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“Subjective” and “Objective” Views of Neighborhood Danger & Well-Being: The Importance of Multiple Perspectives and Mixed Methods

Abstract

Well-being can be conceptualized and measured in a number of ways and at multiple ecological and ecocultural levels. At the neighborhood or community level, indices of well-being can be constructed using administrative data such as census measures as well as by considering the views of neighborhood residents, both children and adults. In this paper we investigate the congruence, or lack thereof, across aggregated administrative data, children’s views, and parents’ views of neighborhood well-being specifically related to violence and disorder. We argue for obtaining multiple viewpoints to best discern the processes and pathways that link neighborhood conditions with measures of well-being.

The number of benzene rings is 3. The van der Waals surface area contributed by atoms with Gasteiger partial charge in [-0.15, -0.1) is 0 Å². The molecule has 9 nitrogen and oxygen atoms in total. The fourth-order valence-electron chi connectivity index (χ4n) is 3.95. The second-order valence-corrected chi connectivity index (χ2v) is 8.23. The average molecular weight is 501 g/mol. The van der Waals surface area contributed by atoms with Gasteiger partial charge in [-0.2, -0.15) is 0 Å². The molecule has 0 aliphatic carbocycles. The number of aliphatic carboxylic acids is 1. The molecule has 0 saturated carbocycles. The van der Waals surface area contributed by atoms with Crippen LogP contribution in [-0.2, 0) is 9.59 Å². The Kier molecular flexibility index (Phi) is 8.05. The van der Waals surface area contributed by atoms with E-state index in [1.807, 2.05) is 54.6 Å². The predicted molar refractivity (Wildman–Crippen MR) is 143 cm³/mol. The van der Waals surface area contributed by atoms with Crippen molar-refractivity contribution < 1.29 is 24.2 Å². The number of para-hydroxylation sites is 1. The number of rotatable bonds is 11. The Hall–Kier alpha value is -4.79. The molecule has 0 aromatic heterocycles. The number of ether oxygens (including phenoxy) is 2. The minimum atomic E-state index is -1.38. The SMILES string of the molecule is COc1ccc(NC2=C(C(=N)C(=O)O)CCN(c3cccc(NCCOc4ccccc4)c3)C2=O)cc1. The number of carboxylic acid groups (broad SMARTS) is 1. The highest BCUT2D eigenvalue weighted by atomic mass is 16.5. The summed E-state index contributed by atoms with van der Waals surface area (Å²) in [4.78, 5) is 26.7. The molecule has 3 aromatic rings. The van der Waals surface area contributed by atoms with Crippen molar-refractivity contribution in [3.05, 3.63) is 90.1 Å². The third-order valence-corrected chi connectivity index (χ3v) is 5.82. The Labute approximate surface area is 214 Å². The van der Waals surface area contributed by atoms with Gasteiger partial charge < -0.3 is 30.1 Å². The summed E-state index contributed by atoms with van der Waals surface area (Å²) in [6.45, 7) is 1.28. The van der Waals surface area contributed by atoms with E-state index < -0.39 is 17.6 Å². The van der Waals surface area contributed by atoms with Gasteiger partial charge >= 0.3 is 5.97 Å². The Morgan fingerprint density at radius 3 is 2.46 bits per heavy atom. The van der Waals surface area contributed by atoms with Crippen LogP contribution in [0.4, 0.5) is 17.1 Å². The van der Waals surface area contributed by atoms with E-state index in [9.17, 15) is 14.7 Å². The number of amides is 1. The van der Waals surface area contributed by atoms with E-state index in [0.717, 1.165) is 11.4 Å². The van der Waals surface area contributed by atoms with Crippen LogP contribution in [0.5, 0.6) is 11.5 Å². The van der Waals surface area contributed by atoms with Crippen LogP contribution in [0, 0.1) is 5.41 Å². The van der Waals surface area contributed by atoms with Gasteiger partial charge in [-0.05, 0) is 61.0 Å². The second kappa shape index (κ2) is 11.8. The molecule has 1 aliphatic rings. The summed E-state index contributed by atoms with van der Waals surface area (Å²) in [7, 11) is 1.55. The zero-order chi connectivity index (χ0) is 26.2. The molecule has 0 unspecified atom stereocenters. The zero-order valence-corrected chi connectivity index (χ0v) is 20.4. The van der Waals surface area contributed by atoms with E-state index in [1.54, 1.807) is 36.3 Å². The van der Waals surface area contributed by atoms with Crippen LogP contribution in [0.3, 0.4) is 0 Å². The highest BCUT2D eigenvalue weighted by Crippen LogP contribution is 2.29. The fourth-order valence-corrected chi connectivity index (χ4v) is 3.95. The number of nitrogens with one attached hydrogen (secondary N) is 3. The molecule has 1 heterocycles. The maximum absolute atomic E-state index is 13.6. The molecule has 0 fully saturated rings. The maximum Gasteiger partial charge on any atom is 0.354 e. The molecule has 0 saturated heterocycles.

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Acknowledgements

This study was funded by a grant from the William T. Grant Foundation (blinded). We are grateful to the families who agreed to participate in the study.

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Correspondence to James C. Spilsbury.

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This study was supported by a grant from the William T. Grant Foundation (Korbin). No real or potential conflicts of interests are associated with this work.

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Spilsbury, J.C., Korbin, J.E. & Coulton, C.J. “Subjective” and “Objective” Views of Neighborhood Danger & Well-Being: The Importance of Multiple Perspectives and Mixed Methods. Child Ind Res 5, 469–482 (2012). https://doi.org/10.1007/s12187-012-9165-3

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Keywords

  • Neighborhood
  • Danger
  • Children
  • Parents
  • Perceptions
  • Mixed methods